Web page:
A New Cross-Channel Frontier: Attribution
Columnist Roger Juntilla discusses the challenges of achieving attribution and what marketers can do to remedy the gaps in our understanding of it.
As an industry, we have the desire to achieve total attribution — a perfectly detailed understanding of how all media in our cross-channel mix are performing. But despite our aspiration and progress, the path to full visibility is generally considered a few years out. And in many ways, we are still trying to figure out how to get there.
Despite some remaining challenges, I see a few tactics that, once we embrace them, certainly get us closer to our goal, because they get us nearer to understanding the consumer’s intentions and most meaningful actions.
Interestingly, when it comes to tackling and achieving attribution, most marketers perceive themselves to be behind. According to an eMarketer report earlier this year, “Cross-Platform Attribution 2015: Device Identification, Big Data Pose Continued Challenges,” while we see that 21% of marketers are “looking at all influencing touch points,” it’s significant that 38% have no attribution model in place whatsoever.
And there are other degrees of adoption in between — where marketers and presumably their agencies deal with slices of the complete picture, but not the whole thing. Planning silos are a big reason for this.
Practically speaking, if you look inside the agency at how media still is planned, bought, and measured, there are compartments. This creates a silo effect, where teams are charged with planning, spending, and performing only against their own platform. They optimize what they own and handle, each channel or platform specialist operating on a parallel path. This isn’t a setup for cross-platform planning and buying, let alone seamless attribution.
So inside the agency or on the marketer’s desk, there is still a lot of cross-referencing and manual work to create the full picture. That cobbled picture lets us look at how we are marketing to different phases of the funnel, with which media types, forcing us to still draw quite a few inferences on performance.
Perhaps it’s because when we dig into performance, our tendency is to analyze from the bottom up. It’s those digital channels and platforms that are most easily held accountable for performance. So we review and credit them, while glossing over the rest of the mix.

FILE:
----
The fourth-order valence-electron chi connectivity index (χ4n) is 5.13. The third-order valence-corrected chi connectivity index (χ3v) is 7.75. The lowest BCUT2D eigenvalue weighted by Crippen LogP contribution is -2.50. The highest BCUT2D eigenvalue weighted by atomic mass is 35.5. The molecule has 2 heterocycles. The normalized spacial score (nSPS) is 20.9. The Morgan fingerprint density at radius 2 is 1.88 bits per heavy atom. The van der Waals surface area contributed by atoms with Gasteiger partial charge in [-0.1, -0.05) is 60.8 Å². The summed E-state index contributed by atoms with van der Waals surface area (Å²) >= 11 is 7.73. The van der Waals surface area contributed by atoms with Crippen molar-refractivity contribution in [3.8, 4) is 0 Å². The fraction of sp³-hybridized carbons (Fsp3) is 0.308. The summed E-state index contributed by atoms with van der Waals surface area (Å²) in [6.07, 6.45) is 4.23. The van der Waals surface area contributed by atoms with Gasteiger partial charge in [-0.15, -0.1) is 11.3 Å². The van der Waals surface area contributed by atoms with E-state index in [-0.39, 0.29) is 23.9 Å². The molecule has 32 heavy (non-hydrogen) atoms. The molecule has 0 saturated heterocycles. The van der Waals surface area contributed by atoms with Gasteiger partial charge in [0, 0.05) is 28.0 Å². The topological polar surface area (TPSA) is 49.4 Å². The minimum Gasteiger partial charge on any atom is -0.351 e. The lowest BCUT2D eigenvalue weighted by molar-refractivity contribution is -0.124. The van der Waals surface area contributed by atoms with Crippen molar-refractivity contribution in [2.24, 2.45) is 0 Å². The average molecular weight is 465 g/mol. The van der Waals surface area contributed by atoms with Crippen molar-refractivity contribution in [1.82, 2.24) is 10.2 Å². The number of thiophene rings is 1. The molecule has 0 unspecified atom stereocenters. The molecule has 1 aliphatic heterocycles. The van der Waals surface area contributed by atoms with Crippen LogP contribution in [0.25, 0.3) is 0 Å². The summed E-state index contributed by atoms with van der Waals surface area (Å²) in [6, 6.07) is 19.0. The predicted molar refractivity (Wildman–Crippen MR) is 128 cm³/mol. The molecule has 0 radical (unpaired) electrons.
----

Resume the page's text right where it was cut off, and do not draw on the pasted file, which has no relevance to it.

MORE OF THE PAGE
The challenges that marketers express about their own attribution readiness seem to reflect this somewhat unconnected state. When it comes down to it, there are gaps in our understanding.
Leveraging Intention Data
So how do we remedy the gap? Graduating from light content preference or even more robust behavioral data and looking at consumer intention data is the best start. It seems that a more granular understanding of the consumer is the first new frontier on this quest for better attribution.
When we work with data models that leverage expressed commercial intent, we find ourselves at the heart of the purchase funnel. There, we know more about what consumers are planning to do and actions they are planning to take.
Consumer intention data is the next level that strengthens the targeting and therefore the performance. Yes, you or your agency may still want to use robust behavioral targeting — but this is an incredibly powerful alternative that strengthens your targeting and likely the outcome of well-executed media exposure.
For example, we know through classic behavioral targeting that someone who goes to an auto site may or may not be in market for a new car.
However, if through intent data, we uncover actions such as the person comparing different car models online, sharing or socializing articles with friends about vehicles they are considering buying, or visiting car dealerships for test drives — voila! It’s a certainty that this person is in the market for a new ride and is a perfect candidate for an auto manufacturer ad.
Layering On Micro-Actions
Micro-actions are all those smaller, more meaningful actions that convey a consumer’s specific activity online. More attention to these micro-actions is a key layer to add to our closer look at intention. These represent another frontier that brings us more authentic info, when we personalize and localize our ad marketing to capture true interest and drive across platforms.
Looking beyond the typical actions into micro-actions, as we study and optimize across platforms, let’s talk about how we can break down different actions in order to understand and optimize them.
Putting an item on a wish list; signing up for a price alert, so notification happens when a price drop occurs; adding an item to a shopping list; downloading a coupon; searching for something; comparing products — any combination of these actions is stronger and more declarative than a consumer simply going to a website or browsing particular content. We need a wider scope on the actions we track and use to understand a consumer’s true path.
That brings us to the ultimate frontier: tying it all together, with our systems, in an automated fashion. Once we can serve the ad and then track and optimize one known user’s micro-actions across platforms and touch points, we are there.
Our ability to systemically deliver attribution across the media plan and at the individual level is very much the future, a few years out perhaps — but it’s where we need to go. In the meantime, embracing the new frontiers will keep us moving forward and achieving more useful understanding in the process.